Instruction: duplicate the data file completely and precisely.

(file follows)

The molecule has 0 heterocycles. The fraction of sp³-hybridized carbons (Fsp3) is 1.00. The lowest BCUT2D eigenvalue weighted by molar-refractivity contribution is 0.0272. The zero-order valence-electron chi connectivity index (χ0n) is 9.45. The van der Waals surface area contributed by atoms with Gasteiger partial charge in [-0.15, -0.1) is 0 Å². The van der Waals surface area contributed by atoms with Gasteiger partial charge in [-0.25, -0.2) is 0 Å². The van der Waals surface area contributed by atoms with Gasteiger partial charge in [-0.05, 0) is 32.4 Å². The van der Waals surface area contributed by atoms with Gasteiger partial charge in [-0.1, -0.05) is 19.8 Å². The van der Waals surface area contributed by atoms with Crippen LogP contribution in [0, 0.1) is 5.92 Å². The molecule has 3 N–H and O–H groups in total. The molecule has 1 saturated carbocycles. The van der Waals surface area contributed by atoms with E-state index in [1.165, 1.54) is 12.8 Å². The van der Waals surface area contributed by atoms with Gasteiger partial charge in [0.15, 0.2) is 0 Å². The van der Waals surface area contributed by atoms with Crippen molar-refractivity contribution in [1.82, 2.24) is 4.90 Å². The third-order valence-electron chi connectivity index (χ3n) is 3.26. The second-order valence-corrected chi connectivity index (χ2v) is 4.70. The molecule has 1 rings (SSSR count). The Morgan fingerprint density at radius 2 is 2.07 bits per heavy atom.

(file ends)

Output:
The molecule has 0 heterocycles. The fraction of sp³-hybridized carbons (Fsp3) is 1.00. The lowest BCUT2D eigenvalue weighted by molar-refractivity contribution is 0.0272. The zero-order valence-electron chi connectivity index (χ0n) is 9.45. The van der Waals surface area contributed by atoms with Gasteiger partial charge in [-0.15, -0.1) is 0 Å². The van der Waals surface area contributed by atoms with Gasteiger partial charge in [-0.25, -0.2) is 0 Å². The van der Waals surface area contributed by atoms with Gasteiger partial charge in [-0.05, 0) is 32.4 Å². The van der Waals surface area contributed by atoms with Gasteiger partial charge in [-0.1, -0.05) is 19.8 Å². The van der Waals surface area contributed by atoms with Crippen LogP contribution in [0, 0.1) is 5.92 Å². The molecule has 3 N–H and O–H groups in total. The molecule has 1 saturated carbocycles. The van der Waals surface area contributed by atoms with E-state index in [1.165, 1.54) is 12.8 Å². The van der Waals surface area contributed by atoms with Gasteiger partial charge in [0.15, 0.2) is 0 Å². The van der Waals surface area contributed by atoms with Crippen molar-refractivity contribution in [1.82, 2.24) is 4.90 Å². The third-order valence-electron chi connectivity index (χ3n) is 3.26. The second-order valence-corrected chi connectivity index (χ2v) is 4.70. The molecule has 1 rings (SSSR count). The Morgan fingerprint density at radius 2 is 2.07 bits per heavy atom.